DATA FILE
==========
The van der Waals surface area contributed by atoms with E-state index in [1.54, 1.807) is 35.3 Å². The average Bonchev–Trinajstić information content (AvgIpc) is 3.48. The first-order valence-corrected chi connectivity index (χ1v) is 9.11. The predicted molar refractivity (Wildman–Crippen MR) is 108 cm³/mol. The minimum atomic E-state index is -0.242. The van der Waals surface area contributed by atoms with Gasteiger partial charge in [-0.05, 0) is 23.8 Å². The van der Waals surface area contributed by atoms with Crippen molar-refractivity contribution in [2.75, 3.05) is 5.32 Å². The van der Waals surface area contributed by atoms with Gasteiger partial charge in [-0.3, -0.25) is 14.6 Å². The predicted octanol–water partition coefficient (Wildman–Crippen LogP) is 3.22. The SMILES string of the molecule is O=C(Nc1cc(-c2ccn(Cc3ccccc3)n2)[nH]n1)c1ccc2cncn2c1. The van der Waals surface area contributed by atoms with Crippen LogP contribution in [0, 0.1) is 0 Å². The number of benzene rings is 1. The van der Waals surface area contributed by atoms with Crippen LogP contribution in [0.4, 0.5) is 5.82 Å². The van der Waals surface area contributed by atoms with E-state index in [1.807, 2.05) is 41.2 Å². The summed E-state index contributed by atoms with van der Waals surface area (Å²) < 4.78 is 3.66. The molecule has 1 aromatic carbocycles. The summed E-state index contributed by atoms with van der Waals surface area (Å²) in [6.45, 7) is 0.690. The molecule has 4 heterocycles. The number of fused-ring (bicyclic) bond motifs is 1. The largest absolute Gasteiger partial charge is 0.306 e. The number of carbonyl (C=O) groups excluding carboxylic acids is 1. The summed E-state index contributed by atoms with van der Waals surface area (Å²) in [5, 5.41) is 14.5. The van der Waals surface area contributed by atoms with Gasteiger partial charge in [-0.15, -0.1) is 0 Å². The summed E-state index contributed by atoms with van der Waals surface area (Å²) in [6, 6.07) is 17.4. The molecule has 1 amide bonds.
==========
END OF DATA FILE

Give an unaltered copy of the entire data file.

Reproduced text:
The van der Waals surface area contributed by atoms with E-state index in [1.54, 1.807) is 35.3 Å². The average Bonchev–Trinajstić information content (AvgIpc) is 3.48. The first-order valence-corrected chi connectivity index (χ1v) is 9.11. The predicted molar refractivity (Wildman–Crippen MR) is 108 cm³/mol. The minimum atomic E-state index is -0.242. The van der Waals surface area contributed by atoms with Gasteiger partial charge in [-0.05, 0) is 23.8 Å². The van der Waals surface area contributed by atoms with Crippen molar-refractivity contribution in [2.75, 3.05) is 5.32 Å². The van der Waals surface area contributed by atoms with Gasteiger partial charge in [-0.3, -0.25) is 14.6 Å². The predicted octanol–water partition coefficient (Wildman–Crippen LogP) is 3.22. The SMILES string of the molecule is O=C(Nc1cc(-c2ccn(Cc3ccccc3)n2)[nH]n1)c1ccc2cncn2c1. The van der Waals surface area contributed by atoms with Crippen LogP contribution in [0, 0.1) is 0 Å². The number of benzene rings is 1. The van der Waals surface area contributed by atoms with Crippen LogP contribution in [0.4, 0.5) is 5.82 Å². The van der Waals surface area contributed by atoms with E-state index in [1.807, 2.05) is 41.2 Å². The summed E-state index contributed by atoms with van der Waals surface area (Å²) < 4.78 is 3.66. The molecule has 1 aromatic carbocycles. The summed E-state index contributed by atoms with van der Waals surface area (Å²) in [6.45, 7) is 0.690. The molecule has 4 heterocycles. The number of fused-ring (bicyclic) bond motifs is 1. The largest absolute Gasteiger partial charge is 0.306 e. The number of carbonyl (C=O) groups excluding carboxylic acids is 1. The summed E-state index contributed by atoms with van der Waals surface area (Å²) in [5, 5.41) is 14.5. The van der Waals surface area contributed by atoms with Gasteiger partial charge in [-0.15, -0.1) is 0 Å². The summed E-state index contributed by atoms with van der Waals surface area (Å²) in [6, 6.07) is 17.4. The molecule has 1 amide bonds.